Indexing advocates like to point to the historical skewness of stock returns as evidence that indexing by market valuation is the surest way to capture what rewards the stock market offers. The logic of this popular argument seems sound: history shows that only a handful of stocks are responsible for the market’s aggregated gains over its history, and attempts by active management to beat the market are usually done so with concentrated portfolios, which inevitably underperform because active managers fail to identify, let alone capture, those few stocks that generate outsized gains.
However, as we have explained before, this logic is faulty, as portfolios based on market capitalization simply overweight yesterday’s winners, and reduce exposure to the smaller components that may offer more promising rewards going forward. S&P’s research team explored this dynamic in their excellent paper, “Outperformance in Equal-Weight Indices.” The authors demonstrate that by virtue of its periodic rebalancing, – which results in an equal spreading of bets across the index’s components, – the equal-weighted version of the S&P 500 has offered investors more exposure to extreme winners over time than the capitalization-weighted index (via S&P Dow Jones):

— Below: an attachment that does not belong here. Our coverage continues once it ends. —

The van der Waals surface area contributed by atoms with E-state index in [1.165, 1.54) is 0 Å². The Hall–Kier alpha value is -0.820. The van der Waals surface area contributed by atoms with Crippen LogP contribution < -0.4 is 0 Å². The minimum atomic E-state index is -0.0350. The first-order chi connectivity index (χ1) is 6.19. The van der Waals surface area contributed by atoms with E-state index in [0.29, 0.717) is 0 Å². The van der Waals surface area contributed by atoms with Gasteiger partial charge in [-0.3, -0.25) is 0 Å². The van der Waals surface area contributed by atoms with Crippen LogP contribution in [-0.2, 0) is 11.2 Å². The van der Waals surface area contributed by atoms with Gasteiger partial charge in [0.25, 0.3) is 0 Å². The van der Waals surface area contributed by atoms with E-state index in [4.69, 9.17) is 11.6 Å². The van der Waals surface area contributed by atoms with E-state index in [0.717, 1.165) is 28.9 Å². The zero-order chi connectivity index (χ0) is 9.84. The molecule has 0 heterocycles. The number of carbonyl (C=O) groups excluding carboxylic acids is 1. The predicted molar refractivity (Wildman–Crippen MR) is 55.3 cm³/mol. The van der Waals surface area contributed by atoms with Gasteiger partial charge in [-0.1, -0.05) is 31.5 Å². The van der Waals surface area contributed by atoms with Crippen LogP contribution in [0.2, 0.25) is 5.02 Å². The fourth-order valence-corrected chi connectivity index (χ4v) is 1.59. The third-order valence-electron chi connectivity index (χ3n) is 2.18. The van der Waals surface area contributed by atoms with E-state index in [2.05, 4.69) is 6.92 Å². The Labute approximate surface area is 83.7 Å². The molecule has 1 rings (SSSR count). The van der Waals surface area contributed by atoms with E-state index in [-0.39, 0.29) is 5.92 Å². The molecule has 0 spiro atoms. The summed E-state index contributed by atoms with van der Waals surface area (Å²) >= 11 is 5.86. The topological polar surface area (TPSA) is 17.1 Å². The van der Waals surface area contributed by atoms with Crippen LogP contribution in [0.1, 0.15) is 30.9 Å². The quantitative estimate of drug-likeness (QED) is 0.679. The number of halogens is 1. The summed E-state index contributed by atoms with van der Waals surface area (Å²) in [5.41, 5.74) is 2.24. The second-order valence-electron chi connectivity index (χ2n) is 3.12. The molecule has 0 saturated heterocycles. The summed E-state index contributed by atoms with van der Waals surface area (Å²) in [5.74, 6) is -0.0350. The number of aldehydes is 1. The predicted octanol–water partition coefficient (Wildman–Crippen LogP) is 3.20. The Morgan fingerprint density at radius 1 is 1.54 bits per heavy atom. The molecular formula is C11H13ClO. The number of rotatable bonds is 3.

To emphasize this concept, here are a few interesting statistics regarding the composition and component performance history of the S&P over the last few decades:
- From 1980 to 2017, only 47 different companies were represented in the top ten weightings in any given year.
- Over the same period, 289 different companies were among the top ten annual performers.
- In only two years since the S&P 500 went to a capitalization-weighting composition in 1988, – 1995 (Microsoft) and 2008 (Wal-Mart), – was a top ten weighted stock at the end of the previous year a top ten performer in the following year.